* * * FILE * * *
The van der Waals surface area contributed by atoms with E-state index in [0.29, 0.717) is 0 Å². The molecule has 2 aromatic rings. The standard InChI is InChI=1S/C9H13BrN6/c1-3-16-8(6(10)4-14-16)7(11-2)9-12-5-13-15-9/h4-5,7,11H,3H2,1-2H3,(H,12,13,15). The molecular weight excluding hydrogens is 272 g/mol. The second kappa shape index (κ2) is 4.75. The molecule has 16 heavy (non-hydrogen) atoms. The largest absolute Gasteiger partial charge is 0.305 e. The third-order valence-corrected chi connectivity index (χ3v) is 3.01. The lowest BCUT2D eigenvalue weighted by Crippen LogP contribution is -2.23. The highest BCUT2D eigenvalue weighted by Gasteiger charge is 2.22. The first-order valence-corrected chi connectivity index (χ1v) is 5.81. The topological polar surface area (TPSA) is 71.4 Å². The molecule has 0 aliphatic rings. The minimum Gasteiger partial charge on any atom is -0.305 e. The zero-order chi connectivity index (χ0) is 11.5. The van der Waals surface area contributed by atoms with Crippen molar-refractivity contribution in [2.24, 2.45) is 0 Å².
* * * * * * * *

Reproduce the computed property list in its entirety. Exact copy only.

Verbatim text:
The van der Waals surface area contributed by atoms with E-state index in [0.29, 0.717) is 0 Å². The molecule has 2 aromatic rings. The standard InChI is InChI=1S/C9H13BrN6/c1-3-16-8(6(10)4-14-16)7(11-2)9-12-5-13-15-9/h4-5,7,11H,3H2,1-2H3,(H,12,13,15). The molecular weight excluding hydrogens is 272 g/mol. The second kappa shape index (κ2) is 4.75. The molecule has 16 heavy (non-hydrogen) atoms. The largest absolute Gasteiger partial charge is 0.305 e. The third-order valence-corrected chi connectivity index (χ3v) is 3.01. The lowest BCUT2D eigenvalue weighted by Crippen LogP contribution is -2.23. The highest BCUT2D eigenvalue weighted by Gasteiger charge is 2.22. The first-order valence-corrected chi connectivity index (χ1v) is 5.81. The topological polar surface area (TPSA) is 71.4 Å². The molecule has 0 aliphatic rings. The minimum Gasteiger partial charge on any atom is -0.305 e. The zero-order chi connectivity index (χ0) is 11.5. The van der Waals surface area contributed by atoms with Crippen molar-refractivity contribution in [2.24, 2.45) is 0 Å².